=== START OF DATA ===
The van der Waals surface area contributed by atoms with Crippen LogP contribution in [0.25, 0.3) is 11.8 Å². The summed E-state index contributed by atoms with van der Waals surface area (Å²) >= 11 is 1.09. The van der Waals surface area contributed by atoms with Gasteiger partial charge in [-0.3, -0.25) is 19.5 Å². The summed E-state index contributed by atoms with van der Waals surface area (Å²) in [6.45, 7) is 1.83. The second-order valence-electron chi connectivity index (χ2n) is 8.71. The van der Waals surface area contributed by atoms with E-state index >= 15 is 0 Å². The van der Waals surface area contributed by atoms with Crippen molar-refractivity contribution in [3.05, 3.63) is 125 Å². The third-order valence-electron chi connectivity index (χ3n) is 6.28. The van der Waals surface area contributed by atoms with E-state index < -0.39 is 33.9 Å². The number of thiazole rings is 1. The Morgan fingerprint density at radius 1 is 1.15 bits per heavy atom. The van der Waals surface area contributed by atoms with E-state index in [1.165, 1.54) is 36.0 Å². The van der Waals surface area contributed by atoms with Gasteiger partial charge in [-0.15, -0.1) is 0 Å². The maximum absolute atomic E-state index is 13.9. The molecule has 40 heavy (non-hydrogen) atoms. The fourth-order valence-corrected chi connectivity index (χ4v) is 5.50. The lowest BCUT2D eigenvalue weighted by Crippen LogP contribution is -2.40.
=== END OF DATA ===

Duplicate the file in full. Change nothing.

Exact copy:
The van der Waals surface area contributed by atoms with Crippen LogP contribution in [0.25, 0.3) is 11.8 Å². The summed E-state index contributed by atoms with van der Waals surface area (Å²) >= 11 is 1.09. The van der Waals surface area contributed by atoms with Gasteiger partial charge in [-0.3, -0.25) is 19.5 Å². The summed E-state index contributed by atoms with van der Waals surface area (Å²) in [6.45, 7) is 1.83. The second-order valence-electron chi connectivity index (χ2n) is 8.71. The van der Waals surface area contributed by atoms with E-state index >= 15 is 0 Å². The van der Waals surface area contributed by atoms with Crippen molar-refractivity contribution in [3.05, 3.63) is 125 Å². The third-order valence-electron chi connectivity index (χ3n) is 6.28. The van der Waals surface area contributed by atoms with E-state index < -0.39 is 33.9 Å². The number of thiazole rings is 1. The Morgan fingerprint density at radius 1 is 1.15 bits per heavy atom. The van der Waals surface area contributed by atoms with E-state index in [1.165, 1.54) is 36.0 Å². The van der Waals surface area contributed by atoms with Gasteiger partial charge in [-0.15, -0.1) is 0 Å². The maximum absolute atomic E-state index is 13.9. The molecule has 40 heavy (non-hydrogen) atoms. The fourth-order valence-corrected chi connectivity index (χ4v) is 5.50. The lowest BCUT2D eigenvalue weighted by Crippen LogP contribution is -2.40.